In late November last year, the workplace relations regulator for the building and construction industry, the Australian Building and Construction Commissioner (ABCC) Leigh Johns announced the Sham Contracting Inquiry, which was to consult with key industry stakeholders and create some coordinated action on the increasingly pressing issue of sham contracting in the Australian construction industry.
Sham contracting essentially occurs when people are employed as independent contractors but are treated as regular employees. This generally results in them missing out on legal entitlements such as annual leave and long service leave. It also disadvantages fairer employers in the industry by placing them at a significant competitive disadvantage.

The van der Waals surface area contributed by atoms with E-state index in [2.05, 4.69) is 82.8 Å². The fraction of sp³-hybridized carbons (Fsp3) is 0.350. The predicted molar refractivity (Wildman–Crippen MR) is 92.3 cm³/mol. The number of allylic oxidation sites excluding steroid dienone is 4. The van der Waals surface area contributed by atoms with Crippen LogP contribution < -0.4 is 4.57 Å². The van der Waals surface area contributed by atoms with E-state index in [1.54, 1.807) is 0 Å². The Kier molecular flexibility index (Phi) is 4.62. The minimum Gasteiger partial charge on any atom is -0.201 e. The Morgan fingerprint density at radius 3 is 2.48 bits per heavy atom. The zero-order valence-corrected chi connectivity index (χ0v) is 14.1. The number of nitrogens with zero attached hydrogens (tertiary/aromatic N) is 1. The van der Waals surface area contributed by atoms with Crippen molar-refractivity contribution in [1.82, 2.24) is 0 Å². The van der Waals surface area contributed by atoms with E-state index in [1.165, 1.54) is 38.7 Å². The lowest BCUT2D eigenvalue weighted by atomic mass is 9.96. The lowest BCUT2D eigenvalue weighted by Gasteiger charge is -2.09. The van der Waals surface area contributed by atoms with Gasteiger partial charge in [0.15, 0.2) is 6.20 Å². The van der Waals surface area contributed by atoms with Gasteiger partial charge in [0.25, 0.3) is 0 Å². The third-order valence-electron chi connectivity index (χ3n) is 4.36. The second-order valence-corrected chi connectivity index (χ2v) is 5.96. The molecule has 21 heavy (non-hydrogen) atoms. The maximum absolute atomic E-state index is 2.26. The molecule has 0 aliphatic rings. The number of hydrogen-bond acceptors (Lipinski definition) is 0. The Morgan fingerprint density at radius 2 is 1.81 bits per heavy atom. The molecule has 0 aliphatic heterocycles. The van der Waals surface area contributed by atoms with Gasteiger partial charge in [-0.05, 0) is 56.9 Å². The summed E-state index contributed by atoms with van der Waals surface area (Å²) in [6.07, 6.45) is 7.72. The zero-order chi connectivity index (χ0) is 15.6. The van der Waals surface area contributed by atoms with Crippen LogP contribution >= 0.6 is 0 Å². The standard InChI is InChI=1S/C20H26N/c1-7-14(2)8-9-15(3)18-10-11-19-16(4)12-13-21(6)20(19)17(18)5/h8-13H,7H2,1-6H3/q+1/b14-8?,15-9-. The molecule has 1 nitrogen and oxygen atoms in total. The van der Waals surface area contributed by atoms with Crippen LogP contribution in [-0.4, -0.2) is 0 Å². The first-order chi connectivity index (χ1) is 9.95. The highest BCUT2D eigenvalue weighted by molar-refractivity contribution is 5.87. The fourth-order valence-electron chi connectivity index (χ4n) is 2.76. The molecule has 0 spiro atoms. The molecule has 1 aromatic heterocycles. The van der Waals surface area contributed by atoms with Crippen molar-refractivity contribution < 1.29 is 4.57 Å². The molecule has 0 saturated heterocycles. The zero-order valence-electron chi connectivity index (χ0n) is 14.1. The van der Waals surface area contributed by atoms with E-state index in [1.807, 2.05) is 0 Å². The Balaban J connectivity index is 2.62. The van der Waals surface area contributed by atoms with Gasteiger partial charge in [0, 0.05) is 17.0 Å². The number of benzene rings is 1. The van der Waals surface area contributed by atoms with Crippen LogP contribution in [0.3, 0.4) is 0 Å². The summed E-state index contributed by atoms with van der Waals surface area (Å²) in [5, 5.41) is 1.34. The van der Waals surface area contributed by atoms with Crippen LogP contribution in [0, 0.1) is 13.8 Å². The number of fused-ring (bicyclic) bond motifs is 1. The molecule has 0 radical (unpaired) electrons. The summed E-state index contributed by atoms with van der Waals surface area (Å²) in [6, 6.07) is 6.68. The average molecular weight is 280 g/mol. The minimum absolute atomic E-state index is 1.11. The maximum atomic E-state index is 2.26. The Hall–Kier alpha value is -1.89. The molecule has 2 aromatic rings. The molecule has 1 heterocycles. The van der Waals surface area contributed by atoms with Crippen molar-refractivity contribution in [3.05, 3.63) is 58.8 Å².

With both the ABCC and the Unions heavily pursuing the matter of Sham Contracting at the moment, it has become particularly important that employers ensure that their contracting arrangements are up to scratch.
So we sat down with Jim Doyle, of Doyles Construction Lawyers, to get a better understanding of the implications of sham contracting disputes, and what can be done to help avoid them.